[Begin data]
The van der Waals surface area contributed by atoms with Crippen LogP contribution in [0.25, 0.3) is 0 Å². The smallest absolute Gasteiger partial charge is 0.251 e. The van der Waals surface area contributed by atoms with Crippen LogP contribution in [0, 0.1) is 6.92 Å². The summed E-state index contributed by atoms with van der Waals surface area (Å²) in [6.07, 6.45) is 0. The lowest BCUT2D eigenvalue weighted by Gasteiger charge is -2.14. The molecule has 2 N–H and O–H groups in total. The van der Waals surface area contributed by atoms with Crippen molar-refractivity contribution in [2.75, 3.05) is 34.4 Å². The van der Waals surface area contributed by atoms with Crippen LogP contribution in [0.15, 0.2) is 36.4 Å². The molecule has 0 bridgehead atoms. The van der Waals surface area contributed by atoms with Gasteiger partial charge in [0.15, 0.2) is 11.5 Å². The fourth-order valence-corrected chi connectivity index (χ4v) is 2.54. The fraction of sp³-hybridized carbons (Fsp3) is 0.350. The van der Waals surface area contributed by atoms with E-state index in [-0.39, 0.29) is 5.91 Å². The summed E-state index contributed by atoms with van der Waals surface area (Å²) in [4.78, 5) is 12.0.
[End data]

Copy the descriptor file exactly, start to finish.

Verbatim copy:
The van der Waals surface area contributed by atoms with Crippen LogP contribution in [0.25, 0.3) is 0 Å². The smallest absolute Gasteiger partial charge is 0.251 e. The van der Waals surface area contributed by atoms with Crippen LogP contribution in [0, 0.1) is 6.92 Å². The summed E-state index contributed by atoms with van der Waals surface area (Å²) in [6.07, 6.45) is 0. The lowest BCUT2D eigenvalue weighted by Gasteiger charge is -2.14. The molecule has 2 N–H and O–H groups in total. The van der Waals surface area contributed by atoms with Crippen molar-refractivity contribution in [2.75, 3.05) is 34.4 Å². The van der Waals surface area contributed by atoms with Crippen LogP contribution in [0.15, 0.2) is 36.4 Å². The molecule has 0 bridgehead atoms. The van der Waals surface area contributed by atoms with Gasteiger partial charge in [0.15, 0.2) is 11.5 Å². The fourth-order valence-corrected chi connectivity index (χ4v) is 2.54. The fraction of sp³-hybridized carbons (Fsp3) is 0.350. The van der Waals surface area contributed by atoms with E-state index in [-0.39, 0.29) is 5.91 Å². The summed E-state index contributed by atoms with van der Waals surface area (Å²) in [4.78, 5) is 12.0.